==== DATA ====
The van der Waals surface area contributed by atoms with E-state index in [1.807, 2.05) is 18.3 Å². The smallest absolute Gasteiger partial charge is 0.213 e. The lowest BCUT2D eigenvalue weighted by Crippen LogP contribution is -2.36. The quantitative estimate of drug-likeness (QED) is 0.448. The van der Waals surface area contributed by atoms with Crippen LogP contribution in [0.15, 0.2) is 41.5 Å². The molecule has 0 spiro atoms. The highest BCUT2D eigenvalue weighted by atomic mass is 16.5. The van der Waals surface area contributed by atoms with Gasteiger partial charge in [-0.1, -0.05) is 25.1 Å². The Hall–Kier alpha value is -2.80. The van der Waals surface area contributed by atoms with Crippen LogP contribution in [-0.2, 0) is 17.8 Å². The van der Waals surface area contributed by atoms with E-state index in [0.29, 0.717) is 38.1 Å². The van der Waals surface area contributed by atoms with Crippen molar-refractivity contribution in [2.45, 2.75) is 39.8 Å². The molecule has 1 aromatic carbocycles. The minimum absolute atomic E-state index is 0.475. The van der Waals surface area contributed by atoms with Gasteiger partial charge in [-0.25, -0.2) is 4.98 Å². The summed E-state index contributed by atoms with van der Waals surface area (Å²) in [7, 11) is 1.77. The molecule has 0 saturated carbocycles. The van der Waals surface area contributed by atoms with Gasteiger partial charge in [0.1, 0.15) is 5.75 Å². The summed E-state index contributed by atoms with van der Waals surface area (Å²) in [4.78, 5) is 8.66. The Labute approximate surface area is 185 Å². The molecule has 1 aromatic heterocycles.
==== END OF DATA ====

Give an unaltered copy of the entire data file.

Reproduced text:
The van der Waals surface area contributed by atoms with E-state index in [1.807, 2.05) is 18.3 Å². The smallest absolute Gasteiger partial charge is 0.213 e. The lowest BCUT2D eigenvalue weighted by Crippen LogP contribution is -2.36. The quantitative estimate of drug-likeness (QED) is 0.448. The van der Waals surface area contributed by atoms with Crippen LogP contribution in [0.15, 0.2) is 41.5 Å². The molecule has 0 spiro atoms. The highest BCUT2D eigenvalue weighted by atomic mass is 16.5. The van der Waals surface area contributed by atoms with Gasteiger partial charge in [-0.1, -0.05) is 25.1 Å². The Hall–Kier alpha value is -2.80. The van der Waals surface area contributed by atoms with Crippen LogP contribution in [-0.2, 0) is 17.8 Å². The van der Waals surface area contributed by atoms with E-state index in [0.29, 0.717) is 38.1 Å². The van der Waals surface area contributed by atoms with Crippen molar-refractivity contribution in [2.45, 2.75) is 39.8 Å². The molecule has 1 aromatic carbocycles. The minimum absolute atomic E-state index is 0.475. The van der Waals surface area contributed by atoms with Gasteiger partial charge in [-0.25, -0.2) is 4.98 Å². The summed E-state index contributed by atoms with van der Waals surface area (Å²) in [7, 11) is 1.77. The molecule has 0 saturated carbocycles. The van der Waals surface area contributed by atoms with Gasteiger partial charge in [0.1, 0.15) is 5.75 Å². The summed E-state index contributed by atoms with van der Waals surface area (Å²) in [4.78, 5) is 8.66. The Labute approximate surface area is 185 Å². The molecule has 1 aromatic heterocycles.